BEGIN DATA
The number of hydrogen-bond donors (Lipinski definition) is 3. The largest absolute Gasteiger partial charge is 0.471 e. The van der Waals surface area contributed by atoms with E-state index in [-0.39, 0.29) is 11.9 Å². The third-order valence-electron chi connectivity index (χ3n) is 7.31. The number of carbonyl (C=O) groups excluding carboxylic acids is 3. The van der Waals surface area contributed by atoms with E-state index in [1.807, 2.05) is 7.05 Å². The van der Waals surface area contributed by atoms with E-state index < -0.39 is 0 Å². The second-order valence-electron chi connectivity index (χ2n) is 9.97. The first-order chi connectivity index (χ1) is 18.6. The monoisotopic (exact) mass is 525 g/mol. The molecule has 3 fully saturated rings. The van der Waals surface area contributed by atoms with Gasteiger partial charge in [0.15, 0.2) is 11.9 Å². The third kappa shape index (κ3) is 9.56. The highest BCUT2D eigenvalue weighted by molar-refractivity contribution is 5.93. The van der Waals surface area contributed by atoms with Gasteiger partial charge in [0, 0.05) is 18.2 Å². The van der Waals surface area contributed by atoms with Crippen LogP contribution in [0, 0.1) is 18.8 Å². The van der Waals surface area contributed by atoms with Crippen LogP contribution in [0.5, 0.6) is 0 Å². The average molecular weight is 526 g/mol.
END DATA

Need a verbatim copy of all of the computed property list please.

The number of hydrogen-bond donors (Lipinski definition) is 3. The largest absolute Gasteiger partial charge is 0.471 e. The van der Waals surface area contributed by atoms with E-state index in [-0.39, 0.29) is 11.9 Å². The third-order valence-electron chi connectivity index (χ3n) is 7.31. The number of carbonyl (C=O) groups excluding carboxylic acids is 3. The van der Waals surface area contributed by atoms with E-state index in [1.807, 2.05) is 7.05 Å². The van der Waals surface area contributed by atoms with E-state index < -0.39 is 0 Å². The second-order valence-electron chi connectivity index (χ2n) is 9.97. The first-order chi connectivity index (χ1) is 18.6. The monoisotopic (exact) mass is 525 g/mol. The molecule has 3 fully saturated rings. The van der Waals surface area contributed by atoms with Gasteiger partial charge in [0.15, 0.2) is 11.9 Å². The third kappa shape index (κ3) is 9.56. The highest BCUT2D eigenvalue weighted by molar-refractivity contribution is 5.93. The van der Waals surface area contributed by atoms with Gasteiger partial charge in [0, 0.05) is 18.2 Å². The van der Waals surface area contributed by atoms with Crippen LogP contribution in [0, 0.1) is 18.8 Å². The van der Waals surface area contributed by atoms with Crippen LogP contribution in [0.5, 0.6) is 0 Å². The average molecular weight is 526 g/mol.